The Incarnation: God Reconciling Creation to Himself in Jesus

Reading: Colossians 1:15-20

 

In the beginning was the Word, and the Word was with God, and the Word was God. 2 He was with God in the beginning. 3 Through him all things were made; without him nothing was made that has been made.… 14 The Word became flesh and made his dwelling among us…” (John 1:1-3, 14a NIV).

At Christmas, we celebrate the Incarnation—God becoming human. The Incarnation is essential to the very essence of the Christian faith, for apart from it, humanity could not be reconciled to God. Why is the Incarnation essential to reconciliation with God? We could approach it the other way: How is it that in Jesus Christ, we have reconciliation? Answer: It has everything to do with the Incarnation.

Let me restate the question. How, through the death of one man, Jesus, does God deliver all who trust in Him, from the dominion of the dark lord and bring us into an inheritance in the Kingdom of the Son of His love…in the realm of light (Colossians 1:12-13)? How can death and resurrection do all this? Answer: It all depends on who died and was raised!

How can death and resurrection do all this? Answer: It all depends on who died and was raised!

John tells us that through Jesus all things were made. In fact, without Him, nothing was made that has been made. Paul writes, “For in him all things were created: things in heaven and on earth, visible and invisible, whether thrones or powers or rulers or authorities; all things have been created through him and for him” (Col. 1:16 NIV). Scientists make things in test-tubes; God created everything in Jesus Christ. The Big Bang theory tells us that everything came to be in a field of energy (except energy itself apparently); Paul tells us that everything came to be in the second person of the Trinity, Jesus Christ.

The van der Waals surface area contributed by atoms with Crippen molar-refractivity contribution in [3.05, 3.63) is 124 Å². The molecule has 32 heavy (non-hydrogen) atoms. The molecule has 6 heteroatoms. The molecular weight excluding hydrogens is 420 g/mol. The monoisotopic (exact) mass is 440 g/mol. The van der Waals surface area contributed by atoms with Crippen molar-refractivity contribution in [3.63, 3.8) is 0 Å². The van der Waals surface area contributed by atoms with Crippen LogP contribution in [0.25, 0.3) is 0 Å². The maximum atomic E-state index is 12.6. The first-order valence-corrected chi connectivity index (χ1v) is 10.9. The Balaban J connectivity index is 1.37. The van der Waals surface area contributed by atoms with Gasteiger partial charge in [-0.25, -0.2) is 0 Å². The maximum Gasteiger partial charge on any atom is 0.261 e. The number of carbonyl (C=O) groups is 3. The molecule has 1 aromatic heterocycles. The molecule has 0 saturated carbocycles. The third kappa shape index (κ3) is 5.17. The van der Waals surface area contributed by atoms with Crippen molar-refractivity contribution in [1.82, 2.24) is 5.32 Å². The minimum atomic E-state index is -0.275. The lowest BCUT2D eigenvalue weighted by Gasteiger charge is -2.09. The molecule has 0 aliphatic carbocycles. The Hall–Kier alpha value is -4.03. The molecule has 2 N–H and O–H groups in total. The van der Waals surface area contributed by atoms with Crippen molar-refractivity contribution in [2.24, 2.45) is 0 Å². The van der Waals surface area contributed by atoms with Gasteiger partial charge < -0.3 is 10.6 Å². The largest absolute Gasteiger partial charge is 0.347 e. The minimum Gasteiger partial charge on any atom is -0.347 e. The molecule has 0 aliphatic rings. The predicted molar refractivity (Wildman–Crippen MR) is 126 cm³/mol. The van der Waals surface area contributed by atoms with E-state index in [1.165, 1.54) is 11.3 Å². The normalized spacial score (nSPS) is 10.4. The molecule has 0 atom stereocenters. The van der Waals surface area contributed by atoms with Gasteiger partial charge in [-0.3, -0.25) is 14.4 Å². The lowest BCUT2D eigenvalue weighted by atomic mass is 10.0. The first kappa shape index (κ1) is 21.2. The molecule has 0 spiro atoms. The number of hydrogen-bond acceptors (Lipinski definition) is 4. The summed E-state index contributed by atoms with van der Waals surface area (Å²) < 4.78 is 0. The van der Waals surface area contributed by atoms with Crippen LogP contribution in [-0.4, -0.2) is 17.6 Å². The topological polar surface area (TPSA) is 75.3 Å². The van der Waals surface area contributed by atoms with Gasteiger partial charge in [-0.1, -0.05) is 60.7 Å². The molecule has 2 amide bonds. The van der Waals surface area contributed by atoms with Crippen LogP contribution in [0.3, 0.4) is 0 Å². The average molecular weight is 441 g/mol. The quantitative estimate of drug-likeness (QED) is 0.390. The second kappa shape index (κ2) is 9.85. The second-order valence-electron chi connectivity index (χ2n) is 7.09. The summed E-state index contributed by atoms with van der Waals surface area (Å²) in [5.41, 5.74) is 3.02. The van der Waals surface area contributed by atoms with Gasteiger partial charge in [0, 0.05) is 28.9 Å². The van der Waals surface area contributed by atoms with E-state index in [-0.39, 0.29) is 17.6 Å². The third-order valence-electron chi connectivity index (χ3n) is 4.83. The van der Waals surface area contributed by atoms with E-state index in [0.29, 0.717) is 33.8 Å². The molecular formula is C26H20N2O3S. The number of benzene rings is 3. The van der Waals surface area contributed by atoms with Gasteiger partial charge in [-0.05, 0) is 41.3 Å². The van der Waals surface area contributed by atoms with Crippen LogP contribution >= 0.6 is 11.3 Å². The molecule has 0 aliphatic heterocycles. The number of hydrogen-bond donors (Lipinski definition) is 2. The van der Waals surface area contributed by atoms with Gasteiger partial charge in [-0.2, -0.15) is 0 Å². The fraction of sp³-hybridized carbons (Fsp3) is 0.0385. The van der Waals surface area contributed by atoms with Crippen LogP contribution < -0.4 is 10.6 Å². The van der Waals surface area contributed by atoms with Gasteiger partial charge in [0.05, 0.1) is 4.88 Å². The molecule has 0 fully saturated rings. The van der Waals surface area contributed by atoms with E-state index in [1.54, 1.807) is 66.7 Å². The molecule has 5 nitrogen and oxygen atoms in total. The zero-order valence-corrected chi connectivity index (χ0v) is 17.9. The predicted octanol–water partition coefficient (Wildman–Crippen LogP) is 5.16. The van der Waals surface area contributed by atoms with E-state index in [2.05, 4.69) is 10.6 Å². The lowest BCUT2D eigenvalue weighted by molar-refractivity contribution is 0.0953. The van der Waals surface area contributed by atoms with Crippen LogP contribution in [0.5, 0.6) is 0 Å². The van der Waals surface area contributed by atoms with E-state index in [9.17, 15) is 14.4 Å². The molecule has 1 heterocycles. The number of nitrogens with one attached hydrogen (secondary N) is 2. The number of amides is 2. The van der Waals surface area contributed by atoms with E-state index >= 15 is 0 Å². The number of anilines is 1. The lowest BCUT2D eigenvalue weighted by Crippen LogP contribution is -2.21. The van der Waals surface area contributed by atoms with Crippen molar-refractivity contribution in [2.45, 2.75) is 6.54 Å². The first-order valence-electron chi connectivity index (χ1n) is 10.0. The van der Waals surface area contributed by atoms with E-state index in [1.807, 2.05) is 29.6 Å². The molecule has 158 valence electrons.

If everything was made in Jesus, then everything holds together in Him (Col. 1:17). As Athanasius put it, “For the nature of created things, having come into being from nothing, is unstable, and is weak and mortal when considered by itself.” Therefore, if creation were to be sustained, even in its rejection of the Creator, the Creator would have to sustain it in Himself. Not only sustain it, but redeem and reconcile creation to Himself. For as Athanasius went on to say, “he did not abandon it to be carried away and be tempest-tossed through its own nature, lest it run the risk of returning to nothing.”1

As Athanasius put it, “For the nature of created things, having come into being from nothing, is unstable, and is weak and mortal when considered by itself.”

How does incarnation, God becoming human, solve this? The Creator, desiring to reconcile (bring back together) the rift between heaven and earth, reconciled them in one man, Jesus Christ. Jesus is God in human flesh. He is the reconciliation of heaven and earth. Once the Creator joined the creation, He could die. He was not subject to death, since He had never sinned, but He could lay down His life as a creature. The Creator could not die, but the creature that He became could. Mystery of mysteries.

If we go back to the test-tube analogy, whatever is in the test-tube goes wherever the test-tube goes. If the test-tube goes to Paris, whatever is in it goes also. As Creator, all created things were created in Jesus and hold together in Him. When Jesus, in human, created flesh, died, then everything which had been created in Him died in Him for it was in Him. And when Christ Jesus was raised bodily from the grave, everything in Him was raised bodily. In Him it became possible for everything in heaven and earth to be reconciled (Col. 1:20). And through faith in Him, by sworn allegiance to Him, this reconciliation is appropriated (Col. 1:21-23).

The Incarnation that we celebrate today is what made reconciliation with God possible.

Not only was everything created in Jesus (meaning He has preeminence over all creation), but He is the first-born from the dead, the first-born of a new beginning, of a new creation. The old creation dies because of sin. And for those who trust in Christ, His death is that death for us. Therefore the old dies in Him, and in Him all are raised to a new creation of which He is the beginning – the start.

The Incarnation that we celebrate today is what made reconciliation with God possible.

Merry Christmas,

Jerry

Photo courtesy of Carissa Fassnacht, thegracefullight.

1Athanasius, On the Incarnation (Yonkers, NY: St Vladimir’s Seminary Press, 2011) Kindle, Introduction.

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